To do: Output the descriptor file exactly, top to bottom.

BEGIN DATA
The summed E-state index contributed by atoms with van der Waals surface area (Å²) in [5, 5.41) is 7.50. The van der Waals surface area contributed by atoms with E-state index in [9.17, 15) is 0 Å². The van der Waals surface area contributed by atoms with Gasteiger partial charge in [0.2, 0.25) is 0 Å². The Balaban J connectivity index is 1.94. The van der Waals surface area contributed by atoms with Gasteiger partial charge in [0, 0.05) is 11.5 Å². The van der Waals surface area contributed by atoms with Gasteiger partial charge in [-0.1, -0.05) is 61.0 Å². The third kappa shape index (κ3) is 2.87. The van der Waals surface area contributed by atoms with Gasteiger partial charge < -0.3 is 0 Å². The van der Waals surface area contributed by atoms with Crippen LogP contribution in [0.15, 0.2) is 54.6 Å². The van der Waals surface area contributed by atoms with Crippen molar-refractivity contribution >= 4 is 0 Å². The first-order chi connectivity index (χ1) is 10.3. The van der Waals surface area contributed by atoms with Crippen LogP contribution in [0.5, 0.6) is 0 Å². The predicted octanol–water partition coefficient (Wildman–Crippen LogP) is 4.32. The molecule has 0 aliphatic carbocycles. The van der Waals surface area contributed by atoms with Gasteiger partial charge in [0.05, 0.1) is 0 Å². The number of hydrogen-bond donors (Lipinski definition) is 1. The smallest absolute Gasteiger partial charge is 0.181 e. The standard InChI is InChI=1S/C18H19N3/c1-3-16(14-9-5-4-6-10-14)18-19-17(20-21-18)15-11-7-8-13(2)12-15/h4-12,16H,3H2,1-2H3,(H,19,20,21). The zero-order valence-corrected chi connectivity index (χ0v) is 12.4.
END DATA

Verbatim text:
The summed E-state index contributed by atoms with van der Waals surface area (Å²) in [5, 5.41) is 7.50. The van der Waals surface area contributed by atoms with E-state index in [9.17, 15) is 0 Å². The van der Waals surface area contributed by atoms with Gasteiger partial charge in [0.2, 0.25) is 0 Å². The Balaban J connectivity index is 1.94. The van der Waals surface area contributed by atoms with Gasteiger partial charge in [0, 0.05) is 11.5 Å². The van der Waals surface area contributed by atoms with Gasteiger partial charge in [-0.1, -0.05) is 61.0 Å². The third kappa shape index (κ3) is 2.87. The van der Waals surface area contributed by atoms with Gasteiger partial charge < -0.3 is 0 Å². The van der Waals surface area contributed by atoms with Crippen LogP contribution in [0.15, 0.2) is 54.6 Å². The van der Waals surface area contributed by atoms with Crippen molar-refractivity contribution >= 4 is 0 Å². The first-order chi connectivity index (χ1) is 10.3. The van der Waals surface area contributed by atoms with Crippen LogP contribution in [0.5, 0.6) is 0 Å². The predicted octanol–water partition coefficient (Wildman–Crippen LogP) is 4.32. The molecule has 0 aliphatic carbocycles. The van der Waals surface area contributed by atoms with Gasteiger partial charge in [0.05, 0.1) is 0 Å². The number of hydrogen-bond donors (Lipinski definition) is 1. The smallest absolute Gasteiger partial charge is 0.181 e. The standard InChI is InChI=1S/C18H19N3/c1-3-16(14-9-5-4-6-10-14)18-19-17(20-21-18)15-11-7-8-13(2)12-15/h4-12,16H,3H2,1-2H3,(H,19,20,21). The zero-order valence-corrected chi connectivity index (χ0v) is 12.4.